We present the results of a study of optical scattering and backscattering of particulates for three coastal sites that represent a wide range of optical properties that are found in U.S. near-shore waters. The 6000 scattering and backscattering spectra collected for this study can be well approximated by a power-law function of wavelength. The power-law exponent for particulate scattering changes dramatically from site to site (and within each site) compared with particulate backscattering where all the spectra, except possibly the very clearest waters, cluster around a single wavelength power-law exponent of −0.94. The particulate backscattering-to-scattering ratio (the backscattering ratio) displays a wide range in wavelength dependence. This result is not consistent with scattering models that describe the bulk composition of water as a uniform mix of homogeneous spherical particles with a Junge-like power-law distribution over all particle sizes. Simultaneous particulate organic matter (POM) and particulate inorganic matter (PIM) measurements are available for some of our optical measurements, and site-averaged POM and PIM mass-specific cross sections for scattering and backscattering can be derived. Cross sections for organic and inorganic material differ at each site, and the relative contribution of organic and inorganic material to scattering and backscattering depends differently at each site on the relative amount of material that is present.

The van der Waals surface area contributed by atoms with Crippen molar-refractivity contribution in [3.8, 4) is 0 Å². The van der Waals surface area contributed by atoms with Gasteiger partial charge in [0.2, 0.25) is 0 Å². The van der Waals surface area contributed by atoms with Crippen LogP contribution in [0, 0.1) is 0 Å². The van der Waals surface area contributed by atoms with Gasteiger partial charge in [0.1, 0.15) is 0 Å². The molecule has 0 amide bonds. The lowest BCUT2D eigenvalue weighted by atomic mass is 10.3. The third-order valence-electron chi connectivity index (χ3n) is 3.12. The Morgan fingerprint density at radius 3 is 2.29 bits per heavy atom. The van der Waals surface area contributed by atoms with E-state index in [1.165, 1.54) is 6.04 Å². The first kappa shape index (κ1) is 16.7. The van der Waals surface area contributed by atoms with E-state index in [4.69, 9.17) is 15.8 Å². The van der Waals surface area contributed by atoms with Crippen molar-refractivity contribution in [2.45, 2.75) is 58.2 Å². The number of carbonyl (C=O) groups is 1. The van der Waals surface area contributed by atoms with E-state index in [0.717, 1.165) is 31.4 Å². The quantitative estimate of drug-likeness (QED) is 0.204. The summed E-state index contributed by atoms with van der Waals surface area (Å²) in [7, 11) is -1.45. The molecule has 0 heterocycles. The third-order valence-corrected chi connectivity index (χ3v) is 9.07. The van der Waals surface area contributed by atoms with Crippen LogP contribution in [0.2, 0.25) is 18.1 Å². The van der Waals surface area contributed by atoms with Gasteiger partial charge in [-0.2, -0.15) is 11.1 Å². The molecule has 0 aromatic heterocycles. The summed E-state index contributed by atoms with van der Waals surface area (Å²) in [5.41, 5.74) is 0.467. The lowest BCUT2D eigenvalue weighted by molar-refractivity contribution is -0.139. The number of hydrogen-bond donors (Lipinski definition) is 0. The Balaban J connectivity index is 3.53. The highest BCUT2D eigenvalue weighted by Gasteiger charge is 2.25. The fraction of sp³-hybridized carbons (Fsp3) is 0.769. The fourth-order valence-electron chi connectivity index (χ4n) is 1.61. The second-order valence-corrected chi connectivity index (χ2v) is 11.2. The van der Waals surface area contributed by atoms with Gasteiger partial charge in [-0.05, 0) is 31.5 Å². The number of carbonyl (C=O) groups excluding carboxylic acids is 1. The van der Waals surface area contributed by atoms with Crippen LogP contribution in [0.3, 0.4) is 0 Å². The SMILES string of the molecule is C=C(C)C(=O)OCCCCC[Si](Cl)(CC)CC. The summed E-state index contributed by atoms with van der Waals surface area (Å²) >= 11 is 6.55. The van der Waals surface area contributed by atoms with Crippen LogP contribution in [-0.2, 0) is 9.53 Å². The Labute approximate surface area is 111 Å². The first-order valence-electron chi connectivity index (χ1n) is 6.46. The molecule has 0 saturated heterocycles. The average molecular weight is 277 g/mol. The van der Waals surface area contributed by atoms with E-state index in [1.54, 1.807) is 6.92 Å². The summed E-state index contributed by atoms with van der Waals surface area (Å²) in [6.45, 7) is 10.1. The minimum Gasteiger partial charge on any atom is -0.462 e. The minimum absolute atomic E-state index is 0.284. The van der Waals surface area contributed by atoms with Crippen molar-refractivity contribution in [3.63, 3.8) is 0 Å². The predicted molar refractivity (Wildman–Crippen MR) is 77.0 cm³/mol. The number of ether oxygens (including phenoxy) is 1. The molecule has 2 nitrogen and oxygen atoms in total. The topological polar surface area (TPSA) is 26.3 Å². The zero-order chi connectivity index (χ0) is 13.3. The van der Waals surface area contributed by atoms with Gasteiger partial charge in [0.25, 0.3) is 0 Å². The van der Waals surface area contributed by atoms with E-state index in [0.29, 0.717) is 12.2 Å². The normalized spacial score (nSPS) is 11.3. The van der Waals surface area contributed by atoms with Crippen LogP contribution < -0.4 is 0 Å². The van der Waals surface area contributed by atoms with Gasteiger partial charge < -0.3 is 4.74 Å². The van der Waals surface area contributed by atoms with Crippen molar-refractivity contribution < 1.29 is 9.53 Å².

© 2008 Optical Society of AmericaPDF Article